Enter Peter Parker. Invigorated from his first skirmish with the Avengers, we find him eager to relive those thrills. The film picks up where Civil War left off for Peter, with Stark playing the absentee father role; encouraging young Peter, but setting him limits before routinely bailing. He even hands him off to general dogsbody Happy (Jon Favreau). Parker is itching to grow up, however, and so loses sight of his academic responsibilities in favour of spending his evenings playing vigilante in his native borough of Queens. It is in this capacity that he stumbles upon the shady dealings being perpetrated by Toomes.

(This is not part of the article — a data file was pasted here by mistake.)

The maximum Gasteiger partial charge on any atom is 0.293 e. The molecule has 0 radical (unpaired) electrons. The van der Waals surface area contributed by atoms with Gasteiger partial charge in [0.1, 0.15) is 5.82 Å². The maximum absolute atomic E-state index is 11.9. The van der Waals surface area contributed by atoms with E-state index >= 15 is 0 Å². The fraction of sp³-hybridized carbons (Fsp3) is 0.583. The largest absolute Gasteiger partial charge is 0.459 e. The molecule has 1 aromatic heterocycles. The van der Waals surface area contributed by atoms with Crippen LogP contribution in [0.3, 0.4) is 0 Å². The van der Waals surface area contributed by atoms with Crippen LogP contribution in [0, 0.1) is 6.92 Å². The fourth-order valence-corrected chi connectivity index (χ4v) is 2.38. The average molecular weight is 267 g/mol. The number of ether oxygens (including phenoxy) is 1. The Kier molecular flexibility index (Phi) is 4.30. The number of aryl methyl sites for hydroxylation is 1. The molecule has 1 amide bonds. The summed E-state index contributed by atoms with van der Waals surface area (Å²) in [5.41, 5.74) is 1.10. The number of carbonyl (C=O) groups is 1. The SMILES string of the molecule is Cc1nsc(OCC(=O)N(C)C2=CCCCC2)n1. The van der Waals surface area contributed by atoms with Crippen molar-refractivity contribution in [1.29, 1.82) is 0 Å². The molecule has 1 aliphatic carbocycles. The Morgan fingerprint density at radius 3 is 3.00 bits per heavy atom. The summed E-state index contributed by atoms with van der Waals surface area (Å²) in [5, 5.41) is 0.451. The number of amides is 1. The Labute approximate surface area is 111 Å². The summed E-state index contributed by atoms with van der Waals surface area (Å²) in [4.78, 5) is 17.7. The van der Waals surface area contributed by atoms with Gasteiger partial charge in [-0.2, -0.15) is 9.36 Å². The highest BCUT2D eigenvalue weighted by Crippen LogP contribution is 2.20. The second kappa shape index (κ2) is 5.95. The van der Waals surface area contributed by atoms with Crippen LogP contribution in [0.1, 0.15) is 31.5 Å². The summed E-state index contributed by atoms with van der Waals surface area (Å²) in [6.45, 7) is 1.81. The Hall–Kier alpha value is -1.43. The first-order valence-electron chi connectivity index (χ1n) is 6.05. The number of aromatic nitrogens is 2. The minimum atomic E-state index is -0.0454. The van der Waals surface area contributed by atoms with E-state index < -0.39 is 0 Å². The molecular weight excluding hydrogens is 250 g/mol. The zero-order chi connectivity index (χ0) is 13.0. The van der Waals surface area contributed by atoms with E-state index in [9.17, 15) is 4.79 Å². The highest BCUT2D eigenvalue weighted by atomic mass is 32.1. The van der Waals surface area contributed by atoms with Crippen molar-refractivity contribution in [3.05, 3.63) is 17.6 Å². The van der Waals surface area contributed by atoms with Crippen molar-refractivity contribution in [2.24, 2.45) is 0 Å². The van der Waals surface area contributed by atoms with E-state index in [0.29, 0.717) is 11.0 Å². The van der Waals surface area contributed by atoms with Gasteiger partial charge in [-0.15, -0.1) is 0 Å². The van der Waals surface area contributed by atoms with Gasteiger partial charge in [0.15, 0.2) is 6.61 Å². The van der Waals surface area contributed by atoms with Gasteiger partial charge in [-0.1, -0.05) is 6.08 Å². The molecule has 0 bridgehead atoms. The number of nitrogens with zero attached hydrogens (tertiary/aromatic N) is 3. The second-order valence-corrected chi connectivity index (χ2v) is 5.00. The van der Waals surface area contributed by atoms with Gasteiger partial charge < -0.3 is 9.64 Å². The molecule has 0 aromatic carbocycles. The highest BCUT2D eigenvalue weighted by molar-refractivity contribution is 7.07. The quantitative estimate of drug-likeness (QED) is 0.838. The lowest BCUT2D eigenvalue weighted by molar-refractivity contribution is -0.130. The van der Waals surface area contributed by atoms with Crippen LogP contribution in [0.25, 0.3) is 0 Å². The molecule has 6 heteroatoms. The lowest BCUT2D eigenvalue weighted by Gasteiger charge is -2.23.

As with your traditional superhero set-up, there are two sides to the character; the masked savior and the man behind it. Homecoming does commendable duty servicing both sides. When he’s out webbing up the town it’s a proficient (though not technically remarkable) CG-enhanced caper. The action and editing occasionally stutter into mild incoherence, but overall it does the job. It’s also pleasing to find Marvel operating on a smaller scale; an especially welcome breather seeing as Homecoming is sandwiched between the galactic lunacy of Guardians Vol. 2 and the forthcoming Ragnarok.